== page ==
Congratulations Billy Beane, you’ve done it again; you’ve taken a team of unknowns, applied Sabermetrics to it and built a legitimate contender out of the Oakland Athletics. But will it work out better this time around for the A’s GM than it did at the end of Moneyball?
The A’s have emerged as a legitimate contender in the American League after five seasons playing sub-par baseball in the Bay Area. After finishing 74-88 last season, Oakland seemed destined to once again flirt with mediocrity this year after an uneventful winter. Everyone knew it, everyone except the A’s!
The season began much the way everyone had anticipated, with just five wins in the first 14 games. It might have been a result of jet lag after kicking off the season in Japan; it might have been due to inexperience; or it might have been because manager Bob Melvin had yet to coach the team for a full calendar year; but whatever the reason the A’s were in trouble and needed something to spark the team.
Cue rookie centerfielder Yoenis Cespedes.
We’re not entirely sure where this dude came from or how to pronounce his last name, all we know is that after an average start and a horrible month of May – where he only hit .227 – Cespedes exploded and quickly put the Athletics in the spotlight. Seemingly overnight, the 26-year-old was the hottest hitter in baseball, batting .343 in June and .344 in July, which helped the A’s finish the months with a combined 34-18 record. Cespedes leads the team in batting average (.298) and is second in home runs (16), RBIs (62) and doubles (19) but he is just one of many surprises.
Rightfielder Josh Reddick has proved to add plenty of power to the A’s lineup – which isn’t always easy given that Oakland plays in a pitcher-friendly park. Reddick was drafted in 2009 by Boston but after failing to make an impression, he was traded to Oakland as part of a deal that sent two-time All Star closer Andrew Bailey and utility outfielder Ryan Sweeney to the Red Sox.
But Reddick has embraced his opportunity in Oakland and is finally leaving an impression.
At 6-foot-2, 180 pounds, Reddick isn’t the prototypical power-hitter but his numbers say otherwise. Reddick leads the team in several categories including hits (119), home runs (26) and RBIs (65). Not too shabby for a third-year player who had just 375 major league at-bats coming into 2012.
The A’s have relied on a number of key veteran contributors as well. Brandon Inge spent 11 years covering the third baseline for Detroit but after decreasing numbers, Detroit thought it was time for a change. So far, it has worked out for the 35-year-old, who – despite batting a dreadful .197 – has hit 11 home runs and knocked in 50. But his glove has proven to be more important than as his bat. Not since Eric Chavez has Oakland had a guy with this kind of defensive prowess at third base.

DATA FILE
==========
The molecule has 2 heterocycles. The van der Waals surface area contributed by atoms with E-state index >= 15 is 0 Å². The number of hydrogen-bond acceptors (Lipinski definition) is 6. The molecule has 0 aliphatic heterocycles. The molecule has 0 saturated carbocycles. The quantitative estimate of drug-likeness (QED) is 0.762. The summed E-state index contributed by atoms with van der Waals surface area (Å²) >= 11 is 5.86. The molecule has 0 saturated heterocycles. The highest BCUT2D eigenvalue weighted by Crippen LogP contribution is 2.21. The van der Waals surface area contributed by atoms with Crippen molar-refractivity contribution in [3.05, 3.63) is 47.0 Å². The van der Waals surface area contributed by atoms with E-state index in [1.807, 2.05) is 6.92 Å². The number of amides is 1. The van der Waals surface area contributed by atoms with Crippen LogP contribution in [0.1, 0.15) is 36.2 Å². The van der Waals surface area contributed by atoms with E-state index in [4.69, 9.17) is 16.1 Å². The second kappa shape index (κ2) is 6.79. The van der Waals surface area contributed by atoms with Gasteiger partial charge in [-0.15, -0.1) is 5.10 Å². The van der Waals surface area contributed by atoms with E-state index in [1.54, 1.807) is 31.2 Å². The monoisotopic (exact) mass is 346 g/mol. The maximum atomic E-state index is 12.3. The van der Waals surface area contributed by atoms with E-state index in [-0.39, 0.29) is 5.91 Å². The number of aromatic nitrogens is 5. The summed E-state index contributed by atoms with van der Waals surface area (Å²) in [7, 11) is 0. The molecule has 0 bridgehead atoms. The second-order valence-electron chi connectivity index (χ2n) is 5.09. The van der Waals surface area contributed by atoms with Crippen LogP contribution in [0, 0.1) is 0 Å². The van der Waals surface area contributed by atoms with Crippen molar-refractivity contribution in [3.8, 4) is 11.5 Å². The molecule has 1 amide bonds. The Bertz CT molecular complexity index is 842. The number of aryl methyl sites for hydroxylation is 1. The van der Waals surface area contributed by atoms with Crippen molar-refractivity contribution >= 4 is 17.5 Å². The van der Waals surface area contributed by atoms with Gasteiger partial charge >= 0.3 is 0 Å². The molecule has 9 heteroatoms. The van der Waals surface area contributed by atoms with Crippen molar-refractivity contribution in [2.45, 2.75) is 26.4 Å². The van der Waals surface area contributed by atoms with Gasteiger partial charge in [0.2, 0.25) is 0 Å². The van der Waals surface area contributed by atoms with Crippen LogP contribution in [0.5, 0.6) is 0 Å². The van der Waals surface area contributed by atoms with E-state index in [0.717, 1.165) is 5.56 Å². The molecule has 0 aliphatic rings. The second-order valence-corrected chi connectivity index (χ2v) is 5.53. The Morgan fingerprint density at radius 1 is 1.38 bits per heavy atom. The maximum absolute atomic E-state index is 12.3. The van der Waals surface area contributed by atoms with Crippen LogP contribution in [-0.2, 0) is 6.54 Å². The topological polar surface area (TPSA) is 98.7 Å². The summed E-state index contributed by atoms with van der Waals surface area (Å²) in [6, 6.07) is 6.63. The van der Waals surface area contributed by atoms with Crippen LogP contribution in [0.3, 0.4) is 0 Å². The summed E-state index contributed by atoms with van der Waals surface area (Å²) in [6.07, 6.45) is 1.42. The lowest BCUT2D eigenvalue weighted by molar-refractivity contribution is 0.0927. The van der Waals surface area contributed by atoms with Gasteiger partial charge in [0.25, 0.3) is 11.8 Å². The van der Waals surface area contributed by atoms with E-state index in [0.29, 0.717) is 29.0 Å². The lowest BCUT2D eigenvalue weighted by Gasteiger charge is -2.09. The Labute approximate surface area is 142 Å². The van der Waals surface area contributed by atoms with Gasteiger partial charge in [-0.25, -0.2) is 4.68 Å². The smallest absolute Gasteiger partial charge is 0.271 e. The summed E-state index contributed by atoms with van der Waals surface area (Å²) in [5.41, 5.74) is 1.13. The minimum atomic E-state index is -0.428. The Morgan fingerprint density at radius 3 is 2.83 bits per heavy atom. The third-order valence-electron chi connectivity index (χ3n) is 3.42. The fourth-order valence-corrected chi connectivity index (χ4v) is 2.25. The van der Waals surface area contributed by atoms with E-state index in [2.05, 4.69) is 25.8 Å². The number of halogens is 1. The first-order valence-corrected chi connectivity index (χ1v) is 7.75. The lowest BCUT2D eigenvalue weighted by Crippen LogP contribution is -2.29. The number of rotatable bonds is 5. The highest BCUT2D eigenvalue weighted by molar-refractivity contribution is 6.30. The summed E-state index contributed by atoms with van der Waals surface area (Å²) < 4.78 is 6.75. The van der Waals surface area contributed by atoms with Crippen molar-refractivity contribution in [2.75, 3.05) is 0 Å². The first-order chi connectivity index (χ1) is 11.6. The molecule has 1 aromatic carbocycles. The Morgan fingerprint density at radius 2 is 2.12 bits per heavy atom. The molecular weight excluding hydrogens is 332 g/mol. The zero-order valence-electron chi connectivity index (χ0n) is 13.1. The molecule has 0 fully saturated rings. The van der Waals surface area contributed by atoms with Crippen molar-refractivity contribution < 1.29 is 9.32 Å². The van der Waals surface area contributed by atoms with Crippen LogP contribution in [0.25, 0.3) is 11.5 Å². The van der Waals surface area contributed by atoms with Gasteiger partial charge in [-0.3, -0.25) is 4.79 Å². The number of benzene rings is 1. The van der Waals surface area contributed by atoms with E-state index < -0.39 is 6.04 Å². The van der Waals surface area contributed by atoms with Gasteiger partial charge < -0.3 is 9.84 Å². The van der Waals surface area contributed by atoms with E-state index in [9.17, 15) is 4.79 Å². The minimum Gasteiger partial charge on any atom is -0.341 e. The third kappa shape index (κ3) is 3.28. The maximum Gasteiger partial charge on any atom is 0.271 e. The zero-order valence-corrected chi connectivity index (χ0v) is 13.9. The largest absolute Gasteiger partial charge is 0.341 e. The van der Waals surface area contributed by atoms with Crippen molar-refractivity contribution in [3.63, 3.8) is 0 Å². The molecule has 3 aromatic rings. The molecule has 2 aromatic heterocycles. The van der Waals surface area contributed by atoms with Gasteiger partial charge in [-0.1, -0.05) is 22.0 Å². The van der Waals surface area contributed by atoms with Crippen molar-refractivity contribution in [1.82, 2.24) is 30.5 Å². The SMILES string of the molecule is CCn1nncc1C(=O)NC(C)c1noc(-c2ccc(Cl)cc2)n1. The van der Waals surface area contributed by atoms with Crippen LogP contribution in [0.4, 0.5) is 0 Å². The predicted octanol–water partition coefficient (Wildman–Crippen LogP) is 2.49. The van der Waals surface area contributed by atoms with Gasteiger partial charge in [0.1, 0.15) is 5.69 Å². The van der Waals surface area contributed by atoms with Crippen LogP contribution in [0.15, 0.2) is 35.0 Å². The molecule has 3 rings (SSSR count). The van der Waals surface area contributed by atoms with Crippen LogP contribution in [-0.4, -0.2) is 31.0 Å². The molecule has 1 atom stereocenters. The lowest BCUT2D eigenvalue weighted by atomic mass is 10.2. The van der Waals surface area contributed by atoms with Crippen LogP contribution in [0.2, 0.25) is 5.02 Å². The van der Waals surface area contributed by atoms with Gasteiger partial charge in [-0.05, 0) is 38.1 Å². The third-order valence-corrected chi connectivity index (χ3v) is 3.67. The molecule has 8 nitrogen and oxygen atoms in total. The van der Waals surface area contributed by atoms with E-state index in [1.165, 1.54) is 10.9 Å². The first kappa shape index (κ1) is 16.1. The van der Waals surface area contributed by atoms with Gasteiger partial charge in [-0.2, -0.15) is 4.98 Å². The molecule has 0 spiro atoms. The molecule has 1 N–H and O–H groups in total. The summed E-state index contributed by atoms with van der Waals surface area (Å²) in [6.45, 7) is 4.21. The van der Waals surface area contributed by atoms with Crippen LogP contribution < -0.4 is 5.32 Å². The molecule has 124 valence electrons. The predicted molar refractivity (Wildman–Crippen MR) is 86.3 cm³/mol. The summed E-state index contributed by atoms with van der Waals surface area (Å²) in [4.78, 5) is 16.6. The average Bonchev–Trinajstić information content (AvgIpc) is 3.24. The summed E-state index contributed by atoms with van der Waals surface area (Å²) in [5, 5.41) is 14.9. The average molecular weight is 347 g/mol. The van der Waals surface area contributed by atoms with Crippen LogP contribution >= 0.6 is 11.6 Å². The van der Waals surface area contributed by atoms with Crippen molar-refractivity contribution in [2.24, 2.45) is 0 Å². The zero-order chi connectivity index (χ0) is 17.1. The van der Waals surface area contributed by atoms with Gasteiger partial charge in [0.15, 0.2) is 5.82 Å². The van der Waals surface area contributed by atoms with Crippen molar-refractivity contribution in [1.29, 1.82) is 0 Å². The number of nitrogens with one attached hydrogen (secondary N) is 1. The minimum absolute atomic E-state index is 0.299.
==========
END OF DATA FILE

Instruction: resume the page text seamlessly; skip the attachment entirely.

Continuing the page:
But if we’re talking about defense on this team, the conversation ends with left fielder Coco Crisp.
Having spent three years with the A’s, Crisp – a former World Series champion – is oddly-enough the grizzled veteran of the ballclub, and since much of his time was previously spent in centerfield, it made the change to left easier. He has the ability to track the ball with ease and while he doesn’t have the strongest arm in the league, Crisp is a smart player. If his bat comes around, he might be worth the $7 million the team is paying him – because let’s face it, 48 runs and 37 RBIs aren’t exactly getting it done.
A team can have a great offense and a solid defense, but without starting pitching, it’s useless. Pitching wins championships – sure, it sounds cliché, but it’s true. And the A’s have plenty of quality pitching.
We’re not sure if the Athletics rotation is just pitching above its head but the numbers don’t lie, as the A’s are fourth in baseball in pitching, holding a 3.46 ERA. Leading the way for Oakland was 39-year-old Bartolo Colon, who had 10 wins and a 3.43 ERA, before he was slapped with a 50-game suspension for taking performance-enhancing drugs. Thankfully, it happened a week after the Athletics got back shutdown pitcher Brandon McCarthy. McCarthy has allowed just 23 walks this season in 101 innings, which is perhaps a big reason as to why his ERA is 3.12 and his WHIP is 1.24.
Rookies Jarrod Parker and Tommy Milone have also pitched well this season, but much like the rest of the rotation, they have been unable to tally wins. Opponents are hitting just .245 off of Parker, while Milone is tied for the team-lead in wins with 10 and has just a 1.19 WHIP.
Oakland even switched their closer this past week – again. The Athletics started the year with Grant Balfour but he was ineffective, so Melvin tried Brian Fuentes for awhile. But that didn’t work. Then the team turned to rookie Ryan Cook – who even made the All Star team – but he began to struggle last week. Out of options and patience, the team decided to go back to Balfour.
With all the unknown names up-and-down the lineup, it comes as a complete shock that the A’s lead the Wild Card race and sit just five and a half games back of the Texas Rangers.
The fans still believe it’s too good to be true.
Attendance is often a problem for Oakland and this year is no different. During the team’s last homestand, it drew just over 17,000 per game. The A’s have taken notice and have tried several different ways to draw in the locals, including cheap seats on Groupon – hey, whatever it takes, right?
It’s time we notice the A’s and begin to take the team seriously, because we might just see them playing in mid-October. No matter how the season ends, if baseball wants to stay in Oakland, this season could help become a determining factor – but that’s a conversation for another day.
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